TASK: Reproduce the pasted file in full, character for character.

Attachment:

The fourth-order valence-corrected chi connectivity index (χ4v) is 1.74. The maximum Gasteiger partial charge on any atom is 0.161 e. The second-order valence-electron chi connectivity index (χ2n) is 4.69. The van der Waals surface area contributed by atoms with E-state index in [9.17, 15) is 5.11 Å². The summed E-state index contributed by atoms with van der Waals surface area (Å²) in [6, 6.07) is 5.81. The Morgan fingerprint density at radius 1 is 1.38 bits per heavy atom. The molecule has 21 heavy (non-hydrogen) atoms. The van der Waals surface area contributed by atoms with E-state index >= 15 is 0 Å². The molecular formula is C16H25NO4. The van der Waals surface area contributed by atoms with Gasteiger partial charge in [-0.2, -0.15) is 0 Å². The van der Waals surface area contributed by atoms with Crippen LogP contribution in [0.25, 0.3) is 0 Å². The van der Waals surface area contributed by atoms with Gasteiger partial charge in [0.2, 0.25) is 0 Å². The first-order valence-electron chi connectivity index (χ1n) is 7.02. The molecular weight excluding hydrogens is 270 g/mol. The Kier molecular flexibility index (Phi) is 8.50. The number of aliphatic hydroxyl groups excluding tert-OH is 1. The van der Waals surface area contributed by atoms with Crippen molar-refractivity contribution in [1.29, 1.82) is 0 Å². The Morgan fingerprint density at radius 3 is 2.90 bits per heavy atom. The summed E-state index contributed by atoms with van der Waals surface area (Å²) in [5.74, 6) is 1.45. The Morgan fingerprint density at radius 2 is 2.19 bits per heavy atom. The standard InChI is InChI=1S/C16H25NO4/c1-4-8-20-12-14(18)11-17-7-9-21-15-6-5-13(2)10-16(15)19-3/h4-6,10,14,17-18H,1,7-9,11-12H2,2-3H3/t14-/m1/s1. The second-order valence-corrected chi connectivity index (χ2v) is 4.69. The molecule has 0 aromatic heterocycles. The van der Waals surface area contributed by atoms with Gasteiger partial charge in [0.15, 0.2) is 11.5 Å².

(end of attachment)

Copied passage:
The fourth-order valence-corrected chi connectivity index (χ4v) is 1.74. The maximum Gasteiger partial charge on any atom is 0.161 e. The second-order valence-electron chi connectivity index (χ2n) is 4.69. The van der Waals surface area contributed by atoms with E-state index in [9.17, 15) is 5.11 Å². The summed E-state index contributed by atoms with van der Waals surface area (Å²) in [6, 6.07) is 5.81. The Morgan fingerprint density at radius 1 is 1.38 bits per heavy atom. The molecule has 21 heavy (non-hydrogen) atoms. The van der Waals surface area contributed by atoms with E-state index >= 15 is 0 Å². The molecular formula is C16H25NO4. The van der Waals surface area contributed by atoms with Gasteiger partial charge in [-0.2, -0.15) is 0 Å². The van der Waals surface area contributed by atoms with Crippen LogP contribution in [0.25, 0.3) is 0 Å². The van der Waals surface area contributed by atoms with Gasteiger partial charge in [0.2, 0.25) is 0 Å². The first-order valence-electron chi connectivity index (χ1n) is 7.02. The molecular weight excluding hydrogens is 270 g/mol. The Kier molecular flexibility index (Phi) is 8.50. The number of aliphatic hydroxyl groups excluding tert-OH is 1. The van der Waals surface area contributed by atoms with Crippen molar-refractivity contribution in [1.29, 1.82) is 0 Å². The Morgan fingerprint density at radius 3 is 2.90 bits per heavy atom. The summed E-state index contributed by atoms with van der Waals surface area (Å²) in [5.74, 6) is 1.45. The Morgan fingerprint density at radius 2 is 2.19 bits per heavy atom. The standard InChI is InChI=1S/C16H25NO4/c1-4-8-20-12-14(18)11-17-7-9-21-15-6-5-13(2)10-16(15)19-3/h4-6,10,14,17-18H,1,7-9,11-12H2,2-3H3/t14-/m1/s1. The second-order valence-corrected chi connectivity index (χ2v) is 4.69. The molecule has 0 aromatic heterocycles. The van der Waals surface area contributed by atoms with Gasteiger partial charge in [0.15, 0.2) is 11.5 Å².